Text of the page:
Apple Wants To Add Copy Protection To Your Display Using This Patent

Ah, poor HDCP. Known in expanded form as High-bandwidth Digital Content Protection, it was designed to lock down one of the few remaining unsecured links in the media consumption chain — the connection between computer and display. Unsurprisingly, it didn't really work out and Apple, unsatisfied with the status quo, has decided to file a patent on a similar system.

Filed in August last year and published last month, the patent, entitled "Securing a HDCP link from graphic processor GPU to video display" describes a method of copy protection that would work in concert with High-bandwidth Digital Content Protection (HDCP), rather than replace it. HDCP has never really posed much of a barrier to the average user, let alone pirates. Even the patent mentions the deficiencies of the protocol:

Unfortunately, the driving of an external display from a computer system may be associated with a number of security vulnerabilities. In particular, video data used to drive the external display may be subject to eavesdropping as the video data is sent over a video interface to the external display. To protect the video data from eavesdropping, a protection mechanism such as High-bandwidth Digital Content Protection (HDCP) may be used to encrypt the video data before the video data is transmitted to the external display. However, an eavesdropper may bypass the protection mechanism by exploiting vulnerabilities in untrusted software on the computer system and/or lapses in the encryption of the video data.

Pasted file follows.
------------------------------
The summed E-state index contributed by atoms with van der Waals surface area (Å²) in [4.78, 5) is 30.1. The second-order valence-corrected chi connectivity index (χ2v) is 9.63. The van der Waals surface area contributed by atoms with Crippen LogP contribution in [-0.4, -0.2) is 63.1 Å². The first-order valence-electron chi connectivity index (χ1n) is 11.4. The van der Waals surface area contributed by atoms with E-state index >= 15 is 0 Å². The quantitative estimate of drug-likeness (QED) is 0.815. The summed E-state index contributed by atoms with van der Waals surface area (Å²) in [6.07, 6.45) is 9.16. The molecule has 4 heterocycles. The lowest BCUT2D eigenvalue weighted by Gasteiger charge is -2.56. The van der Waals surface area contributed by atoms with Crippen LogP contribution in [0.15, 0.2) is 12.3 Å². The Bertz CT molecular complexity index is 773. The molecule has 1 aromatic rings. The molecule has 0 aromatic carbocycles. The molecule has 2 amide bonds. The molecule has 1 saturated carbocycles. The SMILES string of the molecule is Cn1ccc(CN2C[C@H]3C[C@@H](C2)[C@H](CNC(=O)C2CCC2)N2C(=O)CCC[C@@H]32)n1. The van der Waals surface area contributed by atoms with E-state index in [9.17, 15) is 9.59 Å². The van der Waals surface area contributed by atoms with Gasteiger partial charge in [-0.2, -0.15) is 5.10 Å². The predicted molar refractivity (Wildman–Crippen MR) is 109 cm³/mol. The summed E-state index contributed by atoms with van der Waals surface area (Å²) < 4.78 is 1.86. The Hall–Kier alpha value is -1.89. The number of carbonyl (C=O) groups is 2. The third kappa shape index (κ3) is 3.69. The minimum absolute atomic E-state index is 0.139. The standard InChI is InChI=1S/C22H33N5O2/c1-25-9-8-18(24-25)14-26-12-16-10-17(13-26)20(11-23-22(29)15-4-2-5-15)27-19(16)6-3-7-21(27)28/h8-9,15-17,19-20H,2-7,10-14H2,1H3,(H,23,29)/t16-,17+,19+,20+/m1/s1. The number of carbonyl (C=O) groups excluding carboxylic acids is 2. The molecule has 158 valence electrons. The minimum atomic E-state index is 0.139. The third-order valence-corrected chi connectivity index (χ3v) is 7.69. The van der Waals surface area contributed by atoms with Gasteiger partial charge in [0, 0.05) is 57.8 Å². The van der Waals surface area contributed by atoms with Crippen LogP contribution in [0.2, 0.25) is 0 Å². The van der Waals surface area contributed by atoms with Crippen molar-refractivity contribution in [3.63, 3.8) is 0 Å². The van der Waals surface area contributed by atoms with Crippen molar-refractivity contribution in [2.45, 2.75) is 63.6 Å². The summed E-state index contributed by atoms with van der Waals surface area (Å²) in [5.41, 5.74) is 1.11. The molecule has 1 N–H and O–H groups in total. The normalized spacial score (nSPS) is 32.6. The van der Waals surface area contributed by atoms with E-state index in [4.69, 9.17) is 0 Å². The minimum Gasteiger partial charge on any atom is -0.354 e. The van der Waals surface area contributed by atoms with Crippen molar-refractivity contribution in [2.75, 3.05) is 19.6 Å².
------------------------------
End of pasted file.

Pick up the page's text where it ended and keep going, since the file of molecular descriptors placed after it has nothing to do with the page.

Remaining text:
The way Apple wants to combat HDCP's weaknesses is by decrypting the media to "protected" memory and using that to render the video/audio. The "graphical output" as the patent describes it, would have to support the copy protection, otherwise it would cut the connection between the protected memory and the display, after a indeterminate grace period. The image to the right, taken from the patent, illustrates the system in abstract form.

The thing is, I don't see how this will make copy-protected video content any more secure. Any type of DRM is only as strong as the weakest link and in this case, this is the actual data stored on the medium. If you can figure out how to rip the video and audio directly from the source (or intercept it, in the case of internet streaming), it doesn't matter if the link between the GPU and display is impenetrable, you can just use the unprotected raw content instead. It happened to DVD, Blu-ray and HDCP, so I don't see how Apple thinks it can do better.

[Patentscope, via Techdirt]

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